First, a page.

Shivering with a fever under his heavy duvet, Buddy listened to the thunder and rain that pulsed on the window. He had finished the pint glass of water left in his room in case he woke up with a dry throat, and felt the need for another.

In the living room, his father was sitting by the radio listening to a description of the heavyweight championship. When he saw his son pass the doorway, he called excitedly for him to come back. Buddy explained he was just going to get some water, but Mr Baier was too busy repeating that the boy ought to hear this to listen. He sat Buddy down on the floor near the radio and told him to pay close attention.

The contest was between Ingemar Johansson and Floyd Patterson, he explained, and whoever won would be considered the best fighter in the world. Mrs Baier answered on Buddy’s behalf that he understood and said he should be allowed to get his drink. But Mr Baier wanted him to stay and hear the rest of the fight; it would be good for him, for his constitution.

At first, things went as expected – the clipped commentary from the radio reported that Patterson, the champion, was pursuing Johansson around the ring; the Swede could only retreat and throw light jabs. Johansson had spent his time drinking with models, Mr Baier explained, while Patterson had trained hard. Even though he was the champion, he didn’t let his guard down – that was what it took to be a winner, he told his son.

In the third round this conviction began to falter. He had just been explaining to Buddy how the champions had to defend themselves from constant challenges when Patterson went down for the first time. This reversal was exciting to begin with, but when the voice said that he had stood up and turned away before going down again, Mr Baier became nervous. The referee will stop the fight if the man is dazed, he told Buddy and himself. But down he went again. Six times in all he was allowed to fall before the fight was stopped. By the end, he was going to the canvas without any assistance from his opponent.

The family sat in silence at the end of the broadcast, until Mr Baier told his son to go back to bed and sank into his chair, looking as if he himself had lost the fight. Buddy stayed where he was, staring, so his mother took his hand, led him into the kitchen, filled his glass, and sent him up. He opened and closed his bedroom door, but instead of entering, he returned to the top of the stairs and listened to his parents argue in hushed tones about the fight and about exposing their son to such violence (as his mother put it.) His father maintained that it would have been no problem if that goddamn referee Goldstein had stopped things faster. Then they became subdued, talking about the plane crash again, and about his strange behaviour, and whether this would change things. They wondered what they could do. It was true that he would die, of course, but this preoccupation with aviation accidents was beyond their understanding. There was nothing they could do but try to encourage him to return to normal life, and to avoid reminders of planes or flying. And to remove all traces of violence from their life. It was, after all, a reminder of death, even in its mildest forms. Mr Baier grumbled at this, but when Mrs Baier asked if that boxer could have been killed, he was unable to deny the possibility.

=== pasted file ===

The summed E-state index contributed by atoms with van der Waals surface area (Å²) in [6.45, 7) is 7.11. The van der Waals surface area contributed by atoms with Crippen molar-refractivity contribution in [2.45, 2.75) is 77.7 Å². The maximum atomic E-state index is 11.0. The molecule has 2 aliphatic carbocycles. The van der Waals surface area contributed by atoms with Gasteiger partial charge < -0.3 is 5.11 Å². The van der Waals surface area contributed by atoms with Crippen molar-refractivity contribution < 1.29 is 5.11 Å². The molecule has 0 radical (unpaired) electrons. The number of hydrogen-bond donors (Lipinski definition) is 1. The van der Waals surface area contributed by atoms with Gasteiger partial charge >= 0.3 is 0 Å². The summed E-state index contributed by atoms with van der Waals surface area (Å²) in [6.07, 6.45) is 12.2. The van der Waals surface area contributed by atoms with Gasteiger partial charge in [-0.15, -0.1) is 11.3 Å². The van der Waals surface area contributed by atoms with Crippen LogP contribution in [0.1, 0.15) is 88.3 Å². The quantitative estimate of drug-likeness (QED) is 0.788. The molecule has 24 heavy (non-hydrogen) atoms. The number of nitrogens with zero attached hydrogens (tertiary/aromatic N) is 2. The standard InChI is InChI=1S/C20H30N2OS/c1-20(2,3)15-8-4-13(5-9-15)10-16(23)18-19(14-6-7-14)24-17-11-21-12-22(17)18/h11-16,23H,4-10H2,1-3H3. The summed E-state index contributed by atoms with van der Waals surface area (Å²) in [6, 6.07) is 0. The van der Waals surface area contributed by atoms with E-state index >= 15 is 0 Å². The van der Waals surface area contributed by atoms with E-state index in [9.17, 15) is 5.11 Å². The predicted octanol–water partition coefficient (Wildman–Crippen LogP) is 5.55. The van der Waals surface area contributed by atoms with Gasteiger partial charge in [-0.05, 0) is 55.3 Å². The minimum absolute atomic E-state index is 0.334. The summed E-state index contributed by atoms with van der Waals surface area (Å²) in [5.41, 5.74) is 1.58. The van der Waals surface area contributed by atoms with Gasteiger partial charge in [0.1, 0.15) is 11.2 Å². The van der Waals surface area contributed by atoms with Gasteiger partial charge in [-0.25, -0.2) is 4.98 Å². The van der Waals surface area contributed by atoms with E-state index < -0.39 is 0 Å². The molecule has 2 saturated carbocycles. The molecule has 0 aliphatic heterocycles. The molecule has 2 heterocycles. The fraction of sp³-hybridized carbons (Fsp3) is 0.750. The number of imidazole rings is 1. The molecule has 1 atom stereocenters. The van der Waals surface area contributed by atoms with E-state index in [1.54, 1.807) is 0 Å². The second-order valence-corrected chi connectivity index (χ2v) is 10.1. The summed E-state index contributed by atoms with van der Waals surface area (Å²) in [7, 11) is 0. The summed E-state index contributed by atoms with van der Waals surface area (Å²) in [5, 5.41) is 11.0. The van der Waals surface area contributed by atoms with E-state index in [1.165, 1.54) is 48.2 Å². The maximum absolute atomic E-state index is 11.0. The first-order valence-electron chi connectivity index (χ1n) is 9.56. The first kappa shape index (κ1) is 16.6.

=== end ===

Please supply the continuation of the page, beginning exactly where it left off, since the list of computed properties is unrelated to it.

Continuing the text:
Buddy listened to all this from the head of the stairs and felt an overwhelming sense of security, a warmth spreading from his chest. The care he heard in their voices seemed to put distance between him and his destiny. Or perhaps it wasn’t his destiny after all; perhaps he hadn’t allowed for the influence of others over the world. They would never allow any plane he was on to crash. Their love would keep it in the air. The coldness that had seeped into him since that day in February retreated at the thought.

Then he heard them head for the stairs and scrambled to his room. When the door opened and closed for the second time, they knew he had been listening and wondered if this, too, would hurt him. But he slept without waking again, and when his mother went into his room after school the next day, she saw the mustangs and hellcats back in their rightful place.

About The Author

Nathan is an emerging writer from Nottingham, who is currently studying in Leeds. He infuses his interest in pop culture, paranoia and childhood into his short stories and screenplays. Buddy is his first published work.